SS: But even hearing you speak about it now, it sounds like it was a very intense time.

FT: I think it was intense because of the necessity of doing that journey, the necessity of sitting with survivors, the necessity of owning a past that none want to own but is a reality that needed to be owned. And through that to ensure that we were doing all that we could in the present to help every survivor who would present themself. 

SS: I imagine that the roles you have, as territorial leaders, that the intensity doesn’t really let up. What can it be like for you? It must be hard to be involved in a corps in the way that you would probably like, and you’re often having to make decisions that aren’t always going to make you popular with everybody. How do you cope with it?

TT: I say this often, when you’re at senior leadership level it’s a very lonely life, and I speak from experience. I guess for us, we have no history here in Australia, we don’t have colleagues that we’ve shared and journeyed with long term. So we rely on each other a lot; I think we’ve become closer because we’ve had to rely on each other in those difficult moments. We have, though, gained some friendships here, which we will truly miss, and good colleagues that have partnered with us and shared the journey with us.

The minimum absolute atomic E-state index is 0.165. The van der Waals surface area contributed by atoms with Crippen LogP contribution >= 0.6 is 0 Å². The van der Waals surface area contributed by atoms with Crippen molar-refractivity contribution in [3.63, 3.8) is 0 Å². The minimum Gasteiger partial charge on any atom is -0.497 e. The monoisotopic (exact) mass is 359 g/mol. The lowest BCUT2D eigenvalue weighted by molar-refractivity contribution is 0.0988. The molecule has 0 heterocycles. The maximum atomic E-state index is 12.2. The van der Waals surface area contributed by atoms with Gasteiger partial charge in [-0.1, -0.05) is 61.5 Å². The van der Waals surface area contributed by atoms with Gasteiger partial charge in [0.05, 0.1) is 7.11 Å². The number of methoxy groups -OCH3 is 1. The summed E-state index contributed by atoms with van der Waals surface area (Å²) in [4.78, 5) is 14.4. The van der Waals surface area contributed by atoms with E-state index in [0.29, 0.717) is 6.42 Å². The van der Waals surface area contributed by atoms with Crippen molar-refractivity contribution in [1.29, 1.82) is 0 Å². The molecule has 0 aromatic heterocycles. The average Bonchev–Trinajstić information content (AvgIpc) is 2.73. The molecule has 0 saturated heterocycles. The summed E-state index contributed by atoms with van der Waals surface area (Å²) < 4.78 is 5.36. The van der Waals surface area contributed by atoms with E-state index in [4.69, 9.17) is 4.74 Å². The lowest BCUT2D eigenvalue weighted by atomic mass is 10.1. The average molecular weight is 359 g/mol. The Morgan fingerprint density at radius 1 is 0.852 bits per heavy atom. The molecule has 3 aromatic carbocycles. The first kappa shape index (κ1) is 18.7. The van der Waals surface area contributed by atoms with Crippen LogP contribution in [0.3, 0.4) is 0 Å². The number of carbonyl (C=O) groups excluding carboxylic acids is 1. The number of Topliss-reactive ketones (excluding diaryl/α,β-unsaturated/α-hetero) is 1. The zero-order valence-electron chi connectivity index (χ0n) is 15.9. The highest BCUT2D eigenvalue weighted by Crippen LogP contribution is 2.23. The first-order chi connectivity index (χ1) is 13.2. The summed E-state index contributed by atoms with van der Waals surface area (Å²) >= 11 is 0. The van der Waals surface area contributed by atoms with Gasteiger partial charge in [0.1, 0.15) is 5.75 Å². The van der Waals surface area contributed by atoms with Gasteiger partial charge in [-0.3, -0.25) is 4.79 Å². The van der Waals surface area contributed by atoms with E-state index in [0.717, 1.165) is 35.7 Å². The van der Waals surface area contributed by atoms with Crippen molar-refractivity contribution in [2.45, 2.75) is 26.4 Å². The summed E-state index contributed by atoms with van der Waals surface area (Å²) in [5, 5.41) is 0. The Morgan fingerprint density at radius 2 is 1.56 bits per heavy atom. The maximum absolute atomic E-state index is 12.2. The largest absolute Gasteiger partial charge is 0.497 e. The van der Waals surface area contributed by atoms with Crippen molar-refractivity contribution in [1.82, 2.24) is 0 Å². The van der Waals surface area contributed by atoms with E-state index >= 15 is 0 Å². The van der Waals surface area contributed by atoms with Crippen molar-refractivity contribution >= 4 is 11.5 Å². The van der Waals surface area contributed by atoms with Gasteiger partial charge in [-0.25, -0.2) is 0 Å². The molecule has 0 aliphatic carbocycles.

SS: And probably no bigger part of that journey has been the transition to one territory in Australia. Before you were appointed leaders of the Australia Southern Territory, were you prepped on this possibility?

FT: No, there was no conversation about that prior to our arrival. But within about 18 months of our arrival in Australia studies were underway and things began to evolve. That conversation extended further and ended up with recommendations to International Headquarters (IHQ) to move to one territory. We thought that decision would probably precipitate our departure and they would bring in a new leader, but the view of IHQ was that we would stay and lead the two territories into a merger.

SS: Out of this whole process there’s been many new initiatives. One of the significant ones, and I might direct this to you, Tracey, is the gender equity question. What sort of response are you getting from other territories? Tracey Tidd played a pivotal role in the gender equity initiative in Australia.